stronger weld joints. It is used on
metal up to ½ inch in thickness.
12. The double lap joint is almost as
strong as the base metal.
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13. The T-joint is a fillet weld and
can be used on metals up to ½ inch
in thickness. It can withstand strong
longitudinal shear forces. The Tjoint can be square, beveled, or
double beveled.
14. Corner Joints
14. Corner Joint
The corner joints can be flush, halfopen, or full-open
c. The full-open corner joint is used
for the metals that will carry heavy
loads and can withstand large
fatigue and impact loads and can
be welded on both sides.
a. The flush corner joint is primarily
used on sheet metal.
b. The half-open joint can be used
on metals heavier than sheet metal
and for joints that will not have large
fatigue or impact loads. This joint can
be welded from one side.
15. Edge joints are
used for metals less
than ¼ inch in
thickness and can
only sustain light
load applications.
What are the procedures and
techniques for shielded metal
arc welding?
13
Good welds can be attributed
to correct selection and
manipulation of the electrode
and welding current.
A. The following skills must be
performed in unison to
achieve a weld of acceptable
quality.
1. The proper amperage
1. The proper amperage
The proper amperage setting for
any welding job is necessary to get
good penetration with minimum
spatter. Correct amperage can be
identified somewhat by sound.
a. When the amperage is correct,
a sharp crackling sound can be
heard.
b. A humming sound will indicate
too low an amperage setting and
the deposited electrode will pile up,
leaving a narrow, high bead that
has poor penetration and little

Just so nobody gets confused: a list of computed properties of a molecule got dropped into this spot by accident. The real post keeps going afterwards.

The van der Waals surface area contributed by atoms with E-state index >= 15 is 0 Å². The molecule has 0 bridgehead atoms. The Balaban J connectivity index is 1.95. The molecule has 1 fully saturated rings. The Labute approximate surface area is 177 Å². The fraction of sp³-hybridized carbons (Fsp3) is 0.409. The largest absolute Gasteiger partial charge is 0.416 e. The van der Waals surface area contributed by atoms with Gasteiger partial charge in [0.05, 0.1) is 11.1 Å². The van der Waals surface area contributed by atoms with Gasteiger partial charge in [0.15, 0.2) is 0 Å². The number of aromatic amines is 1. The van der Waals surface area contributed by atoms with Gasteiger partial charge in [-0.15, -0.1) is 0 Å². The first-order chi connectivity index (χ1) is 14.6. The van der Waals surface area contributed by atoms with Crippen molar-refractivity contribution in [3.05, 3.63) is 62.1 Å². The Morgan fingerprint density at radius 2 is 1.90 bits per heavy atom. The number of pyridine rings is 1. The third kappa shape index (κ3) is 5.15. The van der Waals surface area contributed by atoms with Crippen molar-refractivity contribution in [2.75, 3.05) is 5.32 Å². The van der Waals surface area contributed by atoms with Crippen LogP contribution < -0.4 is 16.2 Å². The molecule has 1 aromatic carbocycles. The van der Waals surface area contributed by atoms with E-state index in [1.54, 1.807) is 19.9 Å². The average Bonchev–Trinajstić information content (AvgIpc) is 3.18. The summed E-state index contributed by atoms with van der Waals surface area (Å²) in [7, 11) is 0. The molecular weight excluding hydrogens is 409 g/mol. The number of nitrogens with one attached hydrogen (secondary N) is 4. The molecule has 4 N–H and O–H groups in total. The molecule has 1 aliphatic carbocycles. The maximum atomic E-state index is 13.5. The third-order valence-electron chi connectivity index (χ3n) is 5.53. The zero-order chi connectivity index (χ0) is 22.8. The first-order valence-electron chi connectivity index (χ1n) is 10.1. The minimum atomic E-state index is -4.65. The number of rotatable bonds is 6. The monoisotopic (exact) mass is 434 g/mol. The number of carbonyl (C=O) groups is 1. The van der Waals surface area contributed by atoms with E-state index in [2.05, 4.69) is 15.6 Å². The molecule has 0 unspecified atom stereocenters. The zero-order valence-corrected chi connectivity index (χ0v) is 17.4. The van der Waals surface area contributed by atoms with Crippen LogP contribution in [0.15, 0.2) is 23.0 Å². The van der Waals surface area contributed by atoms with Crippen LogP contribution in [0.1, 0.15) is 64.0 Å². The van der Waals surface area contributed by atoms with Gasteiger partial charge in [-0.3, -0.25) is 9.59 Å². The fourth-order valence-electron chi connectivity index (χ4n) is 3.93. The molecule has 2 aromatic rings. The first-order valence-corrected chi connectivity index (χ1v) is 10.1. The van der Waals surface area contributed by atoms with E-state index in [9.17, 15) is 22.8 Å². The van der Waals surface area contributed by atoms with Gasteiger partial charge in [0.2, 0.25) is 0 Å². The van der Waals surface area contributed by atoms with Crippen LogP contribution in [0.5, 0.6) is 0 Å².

strength.
1. The proper amperage
c. A popping sound will indicate too
high an amperage setting and the
bead will be flat with excessive
spatter. The electrode will become
red hot, and the metal along the
edge of the bead will be undercut.
2. Correct amp setting
depends on the thickness of
the base metal and the
diameter of the electrode.
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3. Arc Length
Electrode Angle
Learning to maintain the correct arc
length for the electrode you are
using is necessary in order to be
successful.
The correct angle of the electrode
will depend on the type of weld that
is to be completed.
Hold the electrode at a 90 degree
angle to the work as viewed from
the end of the two plates being
joined, and 5 to 15 degrees in the
direction of travel.
Arc length is the distance from the tip
of the bare end of the electrode to the
base metal.
Arc length is equal to the diameter of
the bare end of the electrode.
5. Speed of Travel
Correct speed of travel affects the
amount of electrode deposited and
the uniformity of the bead.
It should produce a bead that is 1.5
to 2 times the diameter of the bare
end of the electrode.
B. Welding Procedures (Cont.)
2. Make a final check to see that
flammable materials are out of the
way and that unnecessary tools are
not lying around.
3. Be sure the machine is turned
off.
4. Set the machine to the desired
amperage.
B. Following proper procedures
when preparing to weld and
striking the arc will develop
confidence in your abilities.
1. Prepare the work area so that
everything is ready and convenient
before you start.
B. Welding Procedures (Cont.)
5. Insert the bare end of the
electrode in the electrode holder
and hold the end of the electrode
about 1 inch above the metal at the
point where the weld is to be
started.
6. Turn the welder on.
15
B. Welding Procedures (Cont.)
7. Lower the helmet over your eyes,
bring the electrode in contact with the
work and withdraw it slightly.
Current jumps this small gap creating the
electric arc.
The moment the arc is struck the
concentration of intense heat, estimated
between 6,000 and 9,000 degrees F, melts
the base metal and the end of the electrode
forming a molten metal pool called a crater.
B. Welding Procedures (Cont.)
b. A tapping movement is where the
electrode is quickly tapped on the
surface of the metal to prevent it from
sticking to the base metal.
B. Welding Procedures (Cont.)
8. There are two methods used in
starting the arc.